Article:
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Diary: John Wall

05 July 2024


Once upon a time

THIS year’s Charleston Literary Festival was a vintage one. It’s always a fixed point in my year; this season’s highlights included Dame Judi Dench and the Revd Richard Coles (known respectively, I believe, as “National Treasure” and “National Trinket”). Both were, justifiably, sellouts.

The first day started with a surprise visit from the Queen, the long-term patron of the Charleston Trust, which caused much excitement. She came to a children’s literature event, where Jenny Agutter read from the Queen’s favourite childhood book — sadly, not The Railway Children (those of us of a certain age, all together now: Daddy, my Daddy!”), but The Secret Garden.

The Queen talked about what it meant to her, finishing with a quotation from its author, Frances Hodgson Burnett: “Everything is a story. You are a story. I am a story.”


Selective hearing

THIS theme, for me, resonated throughout the festival: the idea that story and narrative give identity, meaning, and hope. We are who and what we are — at many levels, individually, communally, and nationally — because of the stories that we tell ourselves and one another. Stories matter, whether they are family history told around the kitchen table, or stories of national identity, such as the Second World War and the spirit of the Blitz.

But stories are not neutral: their meaning depends largely on who is telling them, and why. I was very struck by the journalist Emily Maitlis’s talking about “challenging the gatekeepers of the narrative”.

The stories we are told — by politicians, the advertising industry, social media, and so on — are at best suspect, and at worst can be dangerous. They have power to capture our hearts and imagination in ways that dry facts and realities often fail to do. How do we sort them, and respond? In a phrase that stayed with me, she said, as a journalist on journalists, “People trust us with their stories.”


Life sentences

IT MADE me think of the part that I play as a parish priest: as a teller, re-teller, and recipient of stories, both communal (in the church) and individual (in pastoral care); of the cyclical stories of incarnation and redemption, of Advent and Christmas, of Lent and Easter; private stories told in the confessional to be kept safe; and personal stories told at funerals and weddings to be made public — all telling us who and what we have been, who we are, and who we will be.

Our own personal stories grow, change, and continue to give us our purpose. To add (rather presumptuously) to the Queen’s quotation, with one from (who else?) the Doctor in Doctor Who: “I’ll be a story in your head. But that’s OK: we’re all stories in the end. Just make it a good one, eh?”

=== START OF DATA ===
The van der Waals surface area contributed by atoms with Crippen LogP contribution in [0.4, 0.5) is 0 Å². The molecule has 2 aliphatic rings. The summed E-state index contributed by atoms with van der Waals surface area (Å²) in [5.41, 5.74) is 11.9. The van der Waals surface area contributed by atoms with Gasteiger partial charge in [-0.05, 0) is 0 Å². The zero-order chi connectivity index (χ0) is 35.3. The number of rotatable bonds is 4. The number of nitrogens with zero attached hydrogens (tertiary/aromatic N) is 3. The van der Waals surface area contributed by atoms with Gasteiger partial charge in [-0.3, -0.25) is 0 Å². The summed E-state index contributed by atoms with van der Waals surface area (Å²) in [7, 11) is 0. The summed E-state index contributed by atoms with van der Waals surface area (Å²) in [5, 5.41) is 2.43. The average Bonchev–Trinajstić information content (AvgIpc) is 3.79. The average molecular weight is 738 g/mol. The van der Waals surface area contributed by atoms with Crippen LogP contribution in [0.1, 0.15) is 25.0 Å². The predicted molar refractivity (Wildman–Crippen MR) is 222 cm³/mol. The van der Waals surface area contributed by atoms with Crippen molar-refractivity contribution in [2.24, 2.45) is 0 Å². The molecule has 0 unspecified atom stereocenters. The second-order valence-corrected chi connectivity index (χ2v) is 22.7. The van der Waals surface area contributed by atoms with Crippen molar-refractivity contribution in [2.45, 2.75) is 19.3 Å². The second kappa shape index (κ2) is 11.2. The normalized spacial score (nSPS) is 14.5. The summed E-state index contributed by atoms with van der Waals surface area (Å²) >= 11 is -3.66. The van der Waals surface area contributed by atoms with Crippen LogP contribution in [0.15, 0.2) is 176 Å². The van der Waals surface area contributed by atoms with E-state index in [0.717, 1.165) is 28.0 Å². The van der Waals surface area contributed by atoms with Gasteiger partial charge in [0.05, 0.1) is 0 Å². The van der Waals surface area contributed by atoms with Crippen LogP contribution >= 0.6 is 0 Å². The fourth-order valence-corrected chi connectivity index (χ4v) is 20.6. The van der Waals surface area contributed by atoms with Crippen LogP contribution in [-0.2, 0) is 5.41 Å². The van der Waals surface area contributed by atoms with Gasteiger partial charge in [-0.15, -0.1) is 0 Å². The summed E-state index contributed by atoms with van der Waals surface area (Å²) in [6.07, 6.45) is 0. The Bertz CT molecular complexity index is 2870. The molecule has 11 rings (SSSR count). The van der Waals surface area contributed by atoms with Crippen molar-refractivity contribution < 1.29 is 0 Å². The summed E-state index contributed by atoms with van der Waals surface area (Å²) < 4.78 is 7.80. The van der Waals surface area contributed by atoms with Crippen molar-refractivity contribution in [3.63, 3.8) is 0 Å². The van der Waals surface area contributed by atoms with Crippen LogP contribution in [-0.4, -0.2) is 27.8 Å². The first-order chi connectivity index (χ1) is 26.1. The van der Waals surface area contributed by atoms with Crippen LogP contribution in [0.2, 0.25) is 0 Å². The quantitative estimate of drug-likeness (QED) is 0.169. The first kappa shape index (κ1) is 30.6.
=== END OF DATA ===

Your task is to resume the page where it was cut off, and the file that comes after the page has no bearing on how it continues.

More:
Testing vocation

RATHER soberingly, 1 July was the 35th anniversary of my ordination to the diaconate, and I’ve been thinking about Canon John Cotton, the Director of Ordinands for Chichester diocese in those dim, distant days, and of his kindness.

My vicar in Walberton, the little Sussex parish where I was brought up, had sent me to see him. I was in my early twenties, finishing my MA dissertation on medieval art, and feeling that I really needed to go further with the preposterous idea of ordination which had haunted me since childhood. (I strongly thought that no one in their right mind would become an Anglican vicar — and, quite honestly, in some ways I still feel the same.)

So my dad drove me over to Lewes, and I knocked on the door of an imposing house in Houndean Rise, to be greeted by a tall, imposing figure who ushered me into his study. It went dreadfully. I didn’t really know how to respond to his questions, had little idea of the shades of churchmanship expected, and no clue to what theological college would entail. I left, an hour later, feeling somewhat deflated, and thinking, “Oh, well, it seemed a good idea at the time. . .”


God’s good time

A WEEK or so later, Canon Cotton contacted me and said, “John, I’m so sorry, but I’ve lost all my notes on our meeting — could you come back and do it again?” So I did; and this time it all clicked into place.

He suggested that, as a means of testing my vocation, I should go on placement as an auxiliary nurse at St Christopher’s Hospice, Sydenham, which I did for some 18 months: way out of my comfort zone, but a hugely formative experience, and a surprisingly joyous one.

During this time, I went to a selection conference organised in those days by “ACCM” (the Advisory Council for the Church’s Ministry). I remember that, at the time, the Welsh version was called WACCM, and the Scottish one was SACCM; I’ve always liked these splendidly colourful acronyms — rather more exciting, I feel, than the current “Bishops’ Advisory Panel”, i.e. BAP.

I was selected; and, after a few months working in St George’s Cathedral, Jerusalem, I duly started my theological training at St Stephen’s House, in Oxford, culminating (as noted above) with my ordination on 1 July 1989. To this day, I don’t know whether Canon Cotton really had lost my notes, or was just giving me another chance. Friends later said he was quite capable of losing them, but I’ve always felt that he was actually being kind. If he hadn’t been, my own story would have been very different.


The Revd John Wall is Rector of the Uckfield Plurality in East Sussex.

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